Pakistan: a failing society

Published: May 3, 2010
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The writer is consulting editor, The Friday Times (raza.rumi@tribune.com.pk)

The writer is consulting editor, The Friday Times (raza.rumi@tribune.com.pk)

A couple of weeks ago a conference at the Lahore School of Economics allowed me to pontificate on how Pakistan is fast turning into a failing society. The context was how fractured federalism and an unstable political system had resulted in the social exclusion of a majority of the population.

The net result has been that we are a society that is divisive with embedded violence all around. Much has been said about Pakistan as a failing or failed state. Such prognoses have been manufactured in the dominant capitals of the West. True, such claims are exaggerated and self-serving for they provide a tailored worldview that Pakistan is a place that needs to be ‘fixed’.

While we are cognisant of such imperatives, let us not be blind to our deeply iniquitous and un-just society that needs major healing, reconciliation and perhaps surgery. Pakistan from 1947 to 1971 could not become a cohesive society, as the cultural-political identity of the Eastern Wing, now Bangladesh, was never accepted. Efforts to create a uniform identity failed and ultimately our majority province severed all ties with us. Ironically, this was a province at the forefront of the Pakistan movement.

After 1971, we continued to develop a national security obsessed state and society at the expense of regional, ethnic, religious and cultural diversity. Dissent, pluralism and multiple identities were all sent to gallows by the General Zia decade, which nurtured violence, sectarianism and hatred across the country. The legacy of the Zia years has been difficult to undo.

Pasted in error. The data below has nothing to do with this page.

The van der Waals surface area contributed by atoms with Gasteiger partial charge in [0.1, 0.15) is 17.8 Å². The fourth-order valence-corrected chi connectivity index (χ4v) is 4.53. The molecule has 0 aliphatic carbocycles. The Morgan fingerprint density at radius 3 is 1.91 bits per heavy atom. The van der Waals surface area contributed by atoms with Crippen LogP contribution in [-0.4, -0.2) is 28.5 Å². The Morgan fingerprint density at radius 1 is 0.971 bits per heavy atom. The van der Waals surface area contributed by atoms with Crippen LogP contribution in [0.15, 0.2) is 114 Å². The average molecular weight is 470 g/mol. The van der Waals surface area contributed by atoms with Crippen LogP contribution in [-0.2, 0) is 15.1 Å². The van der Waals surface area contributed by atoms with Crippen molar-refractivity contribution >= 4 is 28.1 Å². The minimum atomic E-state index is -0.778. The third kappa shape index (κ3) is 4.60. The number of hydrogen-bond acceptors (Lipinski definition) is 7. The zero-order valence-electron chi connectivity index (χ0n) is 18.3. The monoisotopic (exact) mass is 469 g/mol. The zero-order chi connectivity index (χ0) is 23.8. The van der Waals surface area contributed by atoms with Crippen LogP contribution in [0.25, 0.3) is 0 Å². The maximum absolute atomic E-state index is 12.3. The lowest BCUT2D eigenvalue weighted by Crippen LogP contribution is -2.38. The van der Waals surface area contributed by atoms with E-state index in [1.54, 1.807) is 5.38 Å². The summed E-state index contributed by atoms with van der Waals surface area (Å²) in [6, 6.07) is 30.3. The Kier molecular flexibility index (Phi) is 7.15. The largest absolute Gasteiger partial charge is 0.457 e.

Even the recent saviour, General Musharraf could hardly reverse the way our state functioned. States and societies exist in a symbiotic relationship and a failing state has far reaching impacts.What is it that renders society, if there were such an entity, is worrisome. There has been a continuous breakdown of traditional social systems such as jirgas and panchayats.

These institutions were germane to the local society and had a social purpose. In the Fata and Khyber-Pakhtunkhwa they have been rendered ineffective and where they are functional they are instruments of control and punishment. Formal systems of justice have not filled in the vacuum. Endemic poverty has contributed to the growth of religious militancy and intolerance. By dismissing the Taliban movement as a state-led phenomena we ignore how the idea of quick justice and land rights had captured public imagination in pockets of Khyber-Pakhtunkhwa, Fata and elsewhere. In a cohesive society, citizenship is a right enjoyed, albeit relatively, by all in equal measure.

However, unequal benefits of citizenship define our society. People who live in Fata, Pata, AJK, Gilgit-Baltistan, parts of Balochistan and south Punjab and non-Muslims have a tentative citizen status. Lack of access to public services leave a majority of the poor at the mercy of intermediaries such as touts, contractors, middlemen and alienates them from the mainstream. This is why violence is now a means for redressing grievance. Consequently, high levels of tolerance for corruption mark the Pakistani society.